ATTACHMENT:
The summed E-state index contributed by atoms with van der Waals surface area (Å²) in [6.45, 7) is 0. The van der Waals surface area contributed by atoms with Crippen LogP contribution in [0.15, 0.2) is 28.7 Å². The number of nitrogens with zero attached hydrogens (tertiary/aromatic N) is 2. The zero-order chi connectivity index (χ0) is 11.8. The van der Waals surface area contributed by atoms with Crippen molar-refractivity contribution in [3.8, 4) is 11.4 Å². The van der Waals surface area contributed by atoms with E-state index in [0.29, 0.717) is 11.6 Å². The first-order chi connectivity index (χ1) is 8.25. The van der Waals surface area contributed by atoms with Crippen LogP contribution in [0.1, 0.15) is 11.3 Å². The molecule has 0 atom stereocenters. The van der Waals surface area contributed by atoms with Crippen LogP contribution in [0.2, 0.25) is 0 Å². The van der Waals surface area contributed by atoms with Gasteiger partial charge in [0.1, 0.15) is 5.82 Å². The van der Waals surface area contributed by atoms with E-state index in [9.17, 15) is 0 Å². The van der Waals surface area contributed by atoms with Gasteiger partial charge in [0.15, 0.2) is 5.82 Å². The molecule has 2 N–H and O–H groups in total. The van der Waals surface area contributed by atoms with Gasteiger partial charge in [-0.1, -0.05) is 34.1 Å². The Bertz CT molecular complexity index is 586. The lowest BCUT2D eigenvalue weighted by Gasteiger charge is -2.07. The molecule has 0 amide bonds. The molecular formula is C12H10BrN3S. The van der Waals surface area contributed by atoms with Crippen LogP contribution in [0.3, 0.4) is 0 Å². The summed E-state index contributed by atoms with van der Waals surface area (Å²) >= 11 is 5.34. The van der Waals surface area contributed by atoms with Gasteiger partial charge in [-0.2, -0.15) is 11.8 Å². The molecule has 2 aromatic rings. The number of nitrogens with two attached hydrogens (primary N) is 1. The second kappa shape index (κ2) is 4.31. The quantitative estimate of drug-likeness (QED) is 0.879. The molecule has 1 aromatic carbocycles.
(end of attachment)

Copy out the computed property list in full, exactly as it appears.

The summed E-state index contributed by atoms with van der Waals surface area (Å²) in [6.45, 7) is 0. The van der Waals surface area contributed by atoms with Crippen LogP contribution in [0.15, 0.2) is 28.7 Å². The number of nitrogens with zero attached hydrogens (tertiary/aromatic N) is 2. The zero-order chi connectivity index (χ0) is 11.8. The van der Waals surface area contributed by atoms with Crippen molar-refractivity contribution in [3.8, 4) is 11.4 Å². The van der Waals surface area contributed by atoms with E-state index in [0.29, 0.717) is 11.6 Å². The first-order chi connectivity index (χ1) is 8.25. The van der Waals surface area contributed by atoms with Crippen LogP contribution in [0.1, 0.15) is 11.3 Å². The molecule has 0 atom stereocenters. The van der Waals surface area contributed by atoms with Crippen LogP contribution in [0.2, 0.25) is 0 Å². The van der Waals surface area contributed by atoms with Gasteiger partial charge in [0.1, 0.15) is 5.82 Å². The van der Waals surface area contributed by atoms with E-state index in [9.17, 15) is 0 Å². The van der Waals surface area contributed by atoms with Gasteiger partial charge in [0.15, 0.2) is 5.82 Å². The molecule has 2 N–H and O–H groups in total. The van der Waals surface area contributed by atoms with Gasteiger partial charge in [-0.1, -0.05) is 34.1 Å². The Bertz CT molecular complexity index is 586. The lowest BCUT2D eigenvalue weighted by Gasteiger charge is -2.07. The molecule has 0 amide bonds. The molecular formula is C12H10BrN3S. The van der Waals surface area contributed by atoms with Crippen LogP contribution in [0.3, 0.4) is 0 Å². The summed E-state index contributed by atoms with van der Waals surface area (Å²) >= 11 is 5.34. The van der Waals surface area contributed by atoms with Gasteiger partial charge in [-0.2, -0.15) is 11.8 Å². The molecule has 2 aromatic rings. The number of nitrogens with two attached hydrogens (primary N) is 1. The second kappa shape index (κ2) is 4.31. The quantitative estimate of drug-likeness (QED) is 0.879. The molecule has 1 aromatic carbocycles.